Bend, Oregon's Gavin McMichael ropes in praise for his "new ranch cuisine


A chef from Texas, a restaurant called Blacksmith, the edge ofdowntown Bend in Oregon's ranch country: Of course the menuincludes meat loaf and pan-fried trout. But Gavin McMichael's meatloaf is less like Mom's and more like a French forcemeat, and histrout comes with "cowboyed up" caponata and a mound of barleysimmered in stout until it resembles a dark, chewy, slightly sweetrisotto.

McMichael left Texas, went to culinary school, and cooked withchefs from Colorado to Cannes before opening his own restaurant inBend in 2003. (He first visited Bend on a ski trip in the winter of2001 and returned three weeks later to stay: "I thought, This islike getting in on the ground floor of Aspen or Boulder.") That'swhen he began to hone what he now calls "new ranch cuisine," asophisticated update of Southwestern cowboy cooking―itself anamalgam of American standards and Native American and Mexicaninfluences.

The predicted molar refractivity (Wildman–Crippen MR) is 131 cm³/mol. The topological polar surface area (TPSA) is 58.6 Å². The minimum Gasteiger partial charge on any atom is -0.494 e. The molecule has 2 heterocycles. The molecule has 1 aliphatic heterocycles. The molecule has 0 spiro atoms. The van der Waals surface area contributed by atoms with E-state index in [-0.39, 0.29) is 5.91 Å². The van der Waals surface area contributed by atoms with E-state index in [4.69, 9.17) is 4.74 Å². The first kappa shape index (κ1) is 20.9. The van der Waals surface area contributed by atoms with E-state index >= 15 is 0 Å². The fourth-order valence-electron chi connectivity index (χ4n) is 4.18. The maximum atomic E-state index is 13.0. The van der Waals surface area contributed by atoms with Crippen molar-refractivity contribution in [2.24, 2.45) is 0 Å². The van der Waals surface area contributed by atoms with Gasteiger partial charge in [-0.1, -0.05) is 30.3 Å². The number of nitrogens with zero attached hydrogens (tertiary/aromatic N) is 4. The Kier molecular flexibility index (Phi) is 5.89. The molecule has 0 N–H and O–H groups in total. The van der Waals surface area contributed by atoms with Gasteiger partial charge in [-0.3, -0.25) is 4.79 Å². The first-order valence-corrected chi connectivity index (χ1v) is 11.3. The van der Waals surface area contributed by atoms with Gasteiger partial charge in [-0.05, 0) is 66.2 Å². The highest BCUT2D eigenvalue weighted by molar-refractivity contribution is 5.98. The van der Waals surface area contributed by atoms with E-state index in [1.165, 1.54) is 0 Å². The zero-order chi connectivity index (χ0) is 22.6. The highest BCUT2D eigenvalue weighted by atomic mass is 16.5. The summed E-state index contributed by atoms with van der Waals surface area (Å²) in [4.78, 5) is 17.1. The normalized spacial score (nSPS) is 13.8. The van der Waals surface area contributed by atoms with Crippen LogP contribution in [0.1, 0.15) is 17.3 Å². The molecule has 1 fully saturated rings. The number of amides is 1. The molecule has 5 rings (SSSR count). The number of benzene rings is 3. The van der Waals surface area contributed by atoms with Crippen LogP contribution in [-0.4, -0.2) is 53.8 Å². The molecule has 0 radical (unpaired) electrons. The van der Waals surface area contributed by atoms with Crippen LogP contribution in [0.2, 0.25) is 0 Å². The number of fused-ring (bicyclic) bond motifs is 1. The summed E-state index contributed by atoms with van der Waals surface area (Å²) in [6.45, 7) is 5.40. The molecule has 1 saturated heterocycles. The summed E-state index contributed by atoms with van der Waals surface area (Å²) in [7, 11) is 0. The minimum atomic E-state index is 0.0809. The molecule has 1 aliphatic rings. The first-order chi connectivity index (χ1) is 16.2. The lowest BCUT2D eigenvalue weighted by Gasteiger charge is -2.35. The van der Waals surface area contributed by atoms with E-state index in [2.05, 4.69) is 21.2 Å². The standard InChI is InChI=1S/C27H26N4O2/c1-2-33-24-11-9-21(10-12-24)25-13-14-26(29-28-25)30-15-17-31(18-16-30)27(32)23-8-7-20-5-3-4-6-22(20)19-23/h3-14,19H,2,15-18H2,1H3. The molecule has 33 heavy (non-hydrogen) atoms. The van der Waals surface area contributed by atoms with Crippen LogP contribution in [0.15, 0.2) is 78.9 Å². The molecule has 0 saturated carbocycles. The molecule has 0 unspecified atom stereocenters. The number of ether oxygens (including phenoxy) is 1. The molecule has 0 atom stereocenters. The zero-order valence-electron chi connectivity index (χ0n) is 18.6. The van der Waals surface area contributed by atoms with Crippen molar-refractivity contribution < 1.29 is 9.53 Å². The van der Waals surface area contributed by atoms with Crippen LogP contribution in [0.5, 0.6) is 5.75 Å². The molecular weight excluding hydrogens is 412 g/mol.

"As chuckwagon cooks traveled on cattle drives, they'd pick upon these ingredients and create these kinds of regional cuisines,"McMichael explains.

With his formal training, forgive him the stray spoonful ofbeurre blanc or crème fraîche―but what comes out ofthe kitchen is always a surprise. And his blending of New Worldcuisines with Old World techniques has drawn praise from criticsnationwide.

"It's super-fun," McMichael gushes, looking up fromdeconstructing a pineapple upside-down cake. "It's like being inthe entertainment business and you've got a hit on your hands."―Bonnie Henderson

INFO: The Blacksmith Restaurant ($$$; dinner daily; 211 N.W.Greenwood Ave., Bend, OR; www.theblacksmithrestaurant.comor 541/318-0588)

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